The Financial Services and Markets bill, which is still being debated in Parliament, will give the FCA powers to regulate crypto and how these companies advertise to U.K. clients. The U.K. government’s finance arm, the Treasury, will set out how best to regulate the industry, beginning with a public consultation. How all this unfolds will indicate how crypto friendly the U.K. will be.
Lavender Au (APAC): Regulatory frameworks are starting to firm up in Asia. This year, Hong Kong passed its licensing regime on exchanges and South Korea put together a bill to govern digital assets. 2022 was also a year of adjustments. Japan committed to relaxing tax regulations, which effectively made it impossible to issue tokens in the country. Singapore considered tightening regulations to reduce risk to retail investors.
Strict regulations in the region also mean there’s business in finding ways to dodge them. Investors in Japan use gray OTC channels to avoid high taxes. China’s investors continue to onramp — an estimated 8% of FTX users were based in the country, according to a chart shown at its first bankruptcy hearing.
As in other regions, the collapses of Luna and FTX added urgency to regulatory efforts. Next year, Asian regulators will issue regulatory frameworks on stablecoins. Soft consultations in Hong Kong will continue on requirements for allowing retail to invest. Both Japan and Singapore have indicated that they are looking into regulating DeFi.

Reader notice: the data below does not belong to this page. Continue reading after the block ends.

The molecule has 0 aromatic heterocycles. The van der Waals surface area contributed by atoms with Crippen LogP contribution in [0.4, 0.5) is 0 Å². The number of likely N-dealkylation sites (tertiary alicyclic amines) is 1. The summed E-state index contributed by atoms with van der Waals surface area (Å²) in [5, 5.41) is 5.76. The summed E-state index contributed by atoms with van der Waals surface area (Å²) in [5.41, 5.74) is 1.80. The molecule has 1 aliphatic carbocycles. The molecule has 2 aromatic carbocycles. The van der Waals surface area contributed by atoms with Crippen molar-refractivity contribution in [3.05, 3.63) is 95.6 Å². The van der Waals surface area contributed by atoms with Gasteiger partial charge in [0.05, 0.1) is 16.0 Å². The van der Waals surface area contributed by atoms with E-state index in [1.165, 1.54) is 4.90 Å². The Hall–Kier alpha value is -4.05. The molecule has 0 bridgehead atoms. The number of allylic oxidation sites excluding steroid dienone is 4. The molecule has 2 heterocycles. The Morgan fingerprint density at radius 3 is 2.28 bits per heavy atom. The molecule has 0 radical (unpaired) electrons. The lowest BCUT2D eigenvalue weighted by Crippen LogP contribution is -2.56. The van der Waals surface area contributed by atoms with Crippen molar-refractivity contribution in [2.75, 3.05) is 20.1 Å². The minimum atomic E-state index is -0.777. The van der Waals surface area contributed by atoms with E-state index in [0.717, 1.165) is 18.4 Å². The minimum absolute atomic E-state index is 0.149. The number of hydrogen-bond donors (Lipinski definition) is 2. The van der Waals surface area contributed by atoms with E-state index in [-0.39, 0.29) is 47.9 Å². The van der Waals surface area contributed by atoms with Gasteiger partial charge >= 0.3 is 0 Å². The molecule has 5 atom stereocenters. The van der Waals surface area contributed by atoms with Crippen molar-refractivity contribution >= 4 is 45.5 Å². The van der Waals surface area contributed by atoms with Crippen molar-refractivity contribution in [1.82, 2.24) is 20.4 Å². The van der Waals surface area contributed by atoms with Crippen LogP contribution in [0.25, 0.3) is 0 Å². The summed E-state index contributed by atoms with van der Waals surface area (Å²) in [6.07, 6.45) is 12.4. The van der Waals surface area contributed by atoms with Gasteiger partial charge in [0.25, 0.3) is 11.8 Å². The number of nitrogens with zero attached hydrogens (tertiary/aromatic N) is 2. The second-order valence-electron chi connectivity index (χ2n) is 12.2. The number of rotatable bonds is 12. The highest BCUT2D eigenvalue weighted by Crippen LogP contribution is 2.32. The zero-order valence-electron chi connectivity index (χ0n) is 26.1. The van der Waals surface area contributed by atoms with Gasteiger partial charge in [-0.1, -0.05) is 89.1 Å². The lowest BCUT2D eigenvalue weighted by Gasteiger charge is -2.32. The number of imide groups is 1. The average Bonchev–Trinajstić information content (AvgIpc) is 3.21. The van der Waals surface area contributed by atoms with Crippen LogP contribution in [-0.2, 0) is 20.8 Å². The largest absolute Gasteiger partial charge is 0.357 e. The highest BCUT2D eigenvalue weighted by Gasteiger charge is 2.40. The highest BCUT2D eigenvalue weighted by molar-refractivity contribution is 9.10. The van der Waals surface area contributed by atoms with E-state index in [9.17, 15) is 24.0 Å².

This year, to enter local markets, exchanges with a global presence have snapped up smaller local regulated exchanges (see Binance’s acquisition of Sakura in Japan and Tokocrypto in Indonesia). More mergers and acquisitions are likely in 2023, as larger players look to snap up more local players.
Jack Schickler (EU): The Markets in Crypto Assets law made the European Union the first major jurisdiction with a legal framework for the sector. As various shocks hit in 2022, EU regulators vaunted their new consumer protection and financial stability rules – which, they said, ensure stablecoins have decent reserves (side-eye to terraUSD) and that crypto exchanges are properly governed (I’m looking at you, FTX).